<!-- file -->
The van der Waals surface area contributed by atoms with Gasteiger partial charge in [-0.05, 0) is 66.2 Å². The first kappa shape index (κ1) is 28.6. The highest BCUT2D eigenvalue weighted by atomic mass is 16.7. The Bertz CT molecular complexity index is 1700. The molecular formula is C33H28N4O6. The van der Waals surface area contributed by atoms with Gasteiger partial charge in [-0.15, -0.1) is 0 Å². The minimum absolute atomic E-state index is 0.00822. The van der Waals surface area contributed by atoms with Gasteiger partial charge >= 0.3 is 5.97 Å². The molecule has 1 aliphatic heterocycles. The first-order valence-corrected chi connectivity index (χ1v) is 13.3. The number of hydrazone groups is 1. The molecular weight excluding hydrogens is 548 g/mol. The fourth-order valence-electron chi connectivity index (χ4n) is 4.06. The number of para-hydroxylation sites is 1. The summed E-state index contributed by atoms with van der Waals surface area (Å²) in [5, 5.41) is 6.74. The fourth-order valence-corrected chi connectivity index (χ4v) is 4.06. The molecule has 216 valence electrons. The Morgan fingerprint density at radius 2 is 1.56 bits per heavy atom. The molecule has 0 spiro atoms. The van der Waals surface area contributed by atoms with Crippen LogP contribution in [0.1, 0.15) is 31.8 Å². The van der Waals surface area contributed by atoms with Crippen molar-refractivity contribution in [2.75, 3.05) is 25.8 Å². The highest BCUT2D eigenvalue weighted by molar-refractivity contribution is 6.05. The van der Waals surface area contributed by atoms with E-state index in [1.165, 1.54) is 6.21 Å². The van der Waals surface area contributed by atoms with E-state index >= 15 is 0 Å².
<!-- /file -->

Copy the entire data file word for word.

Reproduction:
The van der Waals surface area contributed by atoms with Gasteiger partial charge in [-0.05, 0) is 66.2 Å². The first kappa shape index (κ1) is 28.6. The highest BCUT2D eigenvalue weighted by atomic mass is 16.7. The Bertz CT molecular complexity index is 1700. The molecular formula is C33H28N4O6. The van der Waals surface area contributed by atoms with Gasteiger partial charge in [-0.15, -0.1) is 0 Å². The minimum absolute atomic E-state index is 0.00822. The van der Waals surface area contributed by atoms with Gasteiger partial charge >= 0.3 is 5.97 Å². The molecule has 1 aliphatic heterocycles. The first-order valence-corrected chi connectivity index (χ1v) is 13.3. The number of hydrazone groups is 1. The molecular weight excluding hydrogens is 548 g/mol. The fourth-order valence-electron chi connectivity index (χ4n) is 4.06. The number of para-hydroxylation sites is 1. The summed E-state index contributed by atoms with van der Waals surface area (Å²) in [5, 5.41) is 6.74. The fourth-order valence-corrected chi connectivity index (χ4v) is 4.06. The molecule has 216 valence electrons. The Morgan fingerprint density at radius 2 is 1.56 bits per heavy atom. The molecule has 0 spiro atoms. The van der Waals surface area contributed by atoms with Crippen LogP contribution in [0.1, 0.15) is 31.8 Å². The van der Waals surface area contributed by atoms with Crippen molar-refractivity contribution in [2.75, 3.05) is 25.8 Å². The highest BCUT2D eigenvalue weighted by molar-refractivity contribution is 6.05. The van der Waals surface area contributed by atoms with E-state index in [1.165, 1.54) is 6.21 Å². The van der Waals surface area contributed by atoms with E-state index >= 15 is 0 Å².